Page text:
Labor is Not a Leftist Party, Says Yechimovich
In an unusual move, which was criticized by some leftist circles, Labor party chairwoman MK Shelly Yechimovich gave an interview to Arutz Sheva last week, in which she expressed her appreciation towards Jewish residents of Judea and Samaria.
Unlike previous Labor leaders, Yechimovich has for the most part avoided talking about her position regarding peace with the Palestinian Authority, and any possible land concessions that may go along with it, and has chosen to focus on her desire for social justice in Israel. She spoke to Arutz Sheva in the past but conditioned the interview on its focusing on social issues.
This time, however, Yechimovich addressed the political issues and said, “My worldview comes without hostility or incitement. I have an appreciation for ideological groups (such as the Jewish residents of Judea and Samaria –ed.) and any political process has to be carried out with a national consensus and not out of hate speech and contempt.”
Insisting that her party is a center-left party and not a leftist party, Yechimovich even went as far as to state that she supports a solution with the Palestinian Authority that would keep a majority of the Jewish residents of Judea and Samaria in their homes.
“To say that the Labor party is a leftist party is an historical injustice,” she claimed. “The Labor party has always derived its strength from being a centrist party, a party which strives for peace in a pragmatic way rather than by dreaming.”
She added, “The pragmatic approach of the Labor party is a two-state solution, a permanent settlement with the Palestinians. Determining borders, swapping territories and maintaining settlement blocs that will keep 80% of the settlers in their homes. The opposite of such a formula is a bi-national state that poses a danger to a democratic Jewish state.”
Yechimovich stressed once again that her main platform is not the political-security one but rather the social one.
"For too many years, the public debate was based only on right or left, the whole land of Israel and not the whole land of Israel, and the discussion was narrow,” she said, adding, “It is an important and decisive discussion, but still within the boundaries there are neglected and abandoned people and we should hold a deep discussion on the differences between the rich and the poor and about the concern of the State towards all its citizens.
“We set aside all these discussions and had only a political discussion and I don’t accept that,” noted Yechimovich. “I try to create a shared vision that will keep us as a people in the country, even if it is not popular. In this election it is time to vote not only about the political agenda and vote for us, and I am doing everything to ensure that happens.”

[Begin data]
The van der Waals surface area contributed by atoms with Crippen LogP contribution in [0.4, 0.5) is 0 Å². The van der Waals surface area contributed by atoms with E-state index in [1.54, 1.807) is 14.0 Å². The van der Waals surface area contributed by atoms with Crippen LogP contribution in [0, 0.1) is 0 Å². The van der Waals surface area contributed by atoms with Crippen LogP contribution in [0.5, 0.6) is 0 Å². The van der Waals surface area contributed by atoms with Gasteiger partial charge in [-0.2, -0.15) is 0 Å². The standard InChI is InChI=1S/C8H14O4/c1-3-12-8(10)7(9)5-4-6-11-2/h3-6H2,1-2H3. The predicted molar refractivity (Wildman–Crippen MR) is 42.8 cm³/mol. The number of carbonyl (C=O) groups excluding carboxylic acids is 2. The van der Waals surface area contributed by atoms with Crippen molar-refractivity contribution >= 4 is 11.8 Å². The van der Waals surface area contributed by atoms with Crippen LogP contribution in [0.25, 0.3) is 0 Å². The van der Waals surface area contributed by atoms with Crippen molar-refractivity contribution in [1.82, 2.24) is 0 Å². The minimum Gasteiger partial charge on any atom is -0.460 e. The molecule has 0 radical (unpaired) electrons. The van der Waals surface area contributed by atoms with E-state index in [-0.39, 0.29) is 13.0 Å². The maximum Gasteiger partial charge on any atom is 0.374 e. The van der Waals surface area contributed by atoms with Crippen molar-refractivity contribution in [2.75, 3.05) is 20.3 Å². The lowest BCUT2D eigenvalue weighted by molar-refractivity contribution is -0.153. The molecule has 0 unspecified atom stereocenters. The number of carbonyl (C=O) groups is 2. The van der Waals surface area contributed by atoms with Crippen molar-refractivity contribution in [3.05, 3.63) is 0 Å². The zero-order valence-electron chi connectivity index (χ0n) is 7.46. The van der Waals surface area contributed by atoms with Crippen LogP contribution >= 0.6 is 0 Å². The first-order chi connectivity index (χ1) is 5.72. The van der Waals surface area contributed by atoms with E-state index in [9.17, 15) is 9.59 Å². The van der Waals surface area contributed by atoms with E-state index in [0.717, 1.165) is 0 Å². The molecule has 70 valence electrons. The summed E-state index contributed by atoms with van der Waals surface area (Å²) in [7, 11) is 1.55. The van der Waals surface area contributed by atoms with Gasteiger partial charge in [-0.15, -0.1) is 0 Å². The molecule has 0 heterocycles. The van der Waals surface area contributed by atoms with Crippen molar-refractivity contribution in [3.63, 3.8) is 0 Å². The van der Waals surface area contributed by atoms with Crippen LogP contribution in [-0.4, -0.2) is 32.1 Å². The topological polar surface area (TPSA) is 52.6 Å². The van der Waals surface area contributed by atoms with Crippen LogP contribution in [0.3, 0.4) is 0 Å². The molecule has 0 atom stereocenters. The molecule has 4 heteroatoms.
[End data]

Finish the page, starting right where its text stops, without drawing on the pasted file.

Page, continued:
Leftist parties, particularly Meretz, have criticized Yechimovich for being “too far right” since her views on the peace process appear to not be that much different than those of Prime Minister Binyamin Netanyahu. Yechimovich, in fact, has in the past said she does not rule out joining a Likud-led government and has chosen to highlight the differences between her and Netanyahu from a socio-economic point of view.
She has criticized the Israeli media over its ongoing incitement against the hareidi-religious Jews. Her comments came in the wake of overhyped media reports several months ago about the gender segregation among hareidim.
When Yechimovich was elected Labor party head last year, she said that she saw an alliance between Labor and religious parties as “natural,” pointing to previous governments where both Agudath Israel and the National Religious Party were members of Labor-led governments.
After being chosen Labor head, Yechimovich told Kol Chai Radio, in response to a question about what kind of government she would try to organize in the next election, that she “definitely sees [hareidi and religious parties] as worthy partners,” despite the fact that there was a “wide ideological gulf between myself and the hareidim.”
Meretz is planning to attack Labor during the election campaign by criticizing Yechimovich for being “too nice” to religious Israelis.
Yesh Atid chairman Yair Lapid, however, has criticized Yechimovich for being “too far left” in terms of her social policies and has ruled out joining a center-left bloc headed by Yechimovich for that reason.